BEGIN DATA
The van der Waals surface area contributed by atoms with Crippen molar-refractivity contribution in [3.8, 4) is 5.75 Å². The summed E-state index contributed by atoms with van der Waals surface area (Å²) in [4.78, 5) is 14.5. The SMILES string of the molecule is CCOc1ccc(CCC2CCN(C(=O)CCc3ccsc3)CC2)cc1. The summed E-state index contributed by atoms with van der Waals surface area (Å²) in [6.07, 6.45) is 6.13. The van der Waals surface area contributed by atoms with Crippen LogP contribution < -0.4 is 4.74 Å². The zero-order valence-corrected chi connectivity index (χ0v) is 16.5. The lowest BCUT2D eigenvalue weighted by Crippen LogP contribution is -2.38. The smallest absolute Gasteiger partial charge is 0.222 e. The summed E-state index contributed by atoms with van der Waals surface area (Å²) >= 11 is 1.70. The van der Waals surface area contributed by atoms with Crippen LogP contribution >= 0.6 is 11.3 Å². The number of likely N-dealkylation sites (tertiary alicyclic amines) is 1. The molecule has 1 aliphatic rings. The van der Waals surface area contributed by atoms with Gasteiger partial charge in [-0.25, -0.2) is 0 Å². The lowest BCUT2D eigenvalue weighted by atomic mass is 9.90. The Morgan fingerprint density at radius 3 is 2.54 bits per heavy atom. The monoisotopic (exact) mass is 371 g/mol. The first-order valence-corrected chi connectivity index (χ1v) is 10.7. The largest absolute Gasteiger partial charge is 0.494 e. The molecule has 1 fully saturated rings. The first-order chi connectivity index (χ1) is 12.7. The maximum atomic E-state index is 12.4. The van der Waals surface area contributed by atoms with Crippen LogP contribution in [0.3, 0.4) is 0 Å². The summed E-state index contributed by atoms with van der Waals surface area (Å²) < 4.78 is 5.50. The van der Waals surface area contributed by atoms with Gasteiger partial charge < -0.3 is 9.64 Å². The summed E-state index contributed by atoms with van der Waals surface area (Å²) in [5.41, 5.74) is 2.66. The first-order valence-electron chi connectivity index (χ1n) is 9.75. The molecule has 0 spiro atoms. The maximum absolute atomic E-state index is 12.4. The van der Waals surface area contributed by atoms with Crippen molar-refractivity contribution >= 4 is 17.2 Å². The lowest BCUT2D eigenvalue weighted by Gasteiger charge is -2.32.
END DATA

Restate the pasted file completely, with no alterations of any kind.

The van der Waals surface area contributed by atoms with Crippen molar-refractivity contribution in [3.8, 4) is 5.75 Å². The summed E-state index contributed by atoms with van der Waals surface area (Å²) in [4.78, 5) is 14.5. The SMILES string of the molecule is CCOc1ccc(CCC2CCN(C(=O)CCc3ccsc3)CC2)cc1. The summed E-state index contributed by atoms with van der Waals surface area (Å²) in [6.07, 6.45) is 6.13. The van der Waals surface area contributed by atoms with Crippen LogP contribution < -0.4 is 4.74 Å². The zero-order valence-corrected chi connectivity index (χ0v) is 16.5. The lowest BCUT2D eigenvalue weighted by Crippen LogP contribution is -2.38. The smallest absolute Gasteiger partial charge is 0.222 e. The summed E-state index contributed by atoms with van der Waals surface area (Å²) >= 11 is 1.70. The van der Waals surface area contributed by atoms with Crippen LogP contribution >= 0.6 is 11.3 Å². The number of likely N-dealkylation sites (tertiary alicyclic amines) is 1. The molecule has 1 aliphatic rings. The van der Waals surface area contributed by atoms with Gasteiger partial charge in [-0.25, -0.2) is 0 Å². The lowest BCUT2D eigenvalue weighted by atomic mass is 9.90. The Morgan fingerprint density at radius 3 is 2.54 bits per heavy atom. The monoisotopic (exact) mass is 371 g/mol. The first-order valence-corrected chi connectivity index (χ1v) is 10.7. The largest absolute Gasteiger partial charge is 0.494 e. The molecule has 1 fully saturated rings. The first-order chi connectivity index (χ1) is 12.7. The maximum atomic E-state index is 12.4. The van der Waals surface area contributed by atoms with Crippen LogP contribution in [0.3, 0.4) is 0 Å². The summed E-state index contributed by atoms with van der Waals surface area (Å²) < 4.78 is 5.50. The van der Waals surface area contributed by atoms with Gasteiger partial charge < -0.3 is 9.64 Å². The summed E-state index contributed by atoms with van der Waals surface area (Å²) in [5.41, 5.74) is 2.66. The first-order valence-electron chi connectivity index (χ1n) is 9.75. The molecule has 0 spiro atoms. The maximum absolute atomic E-state index is 12.4. The van der Waals surface area contributed by atoms with Crippen molar-refractivity contribution >= 4 is 17.2 Å². The lowest BCUT2D eigenvalue weighted by Gasteiger charge is -2.32.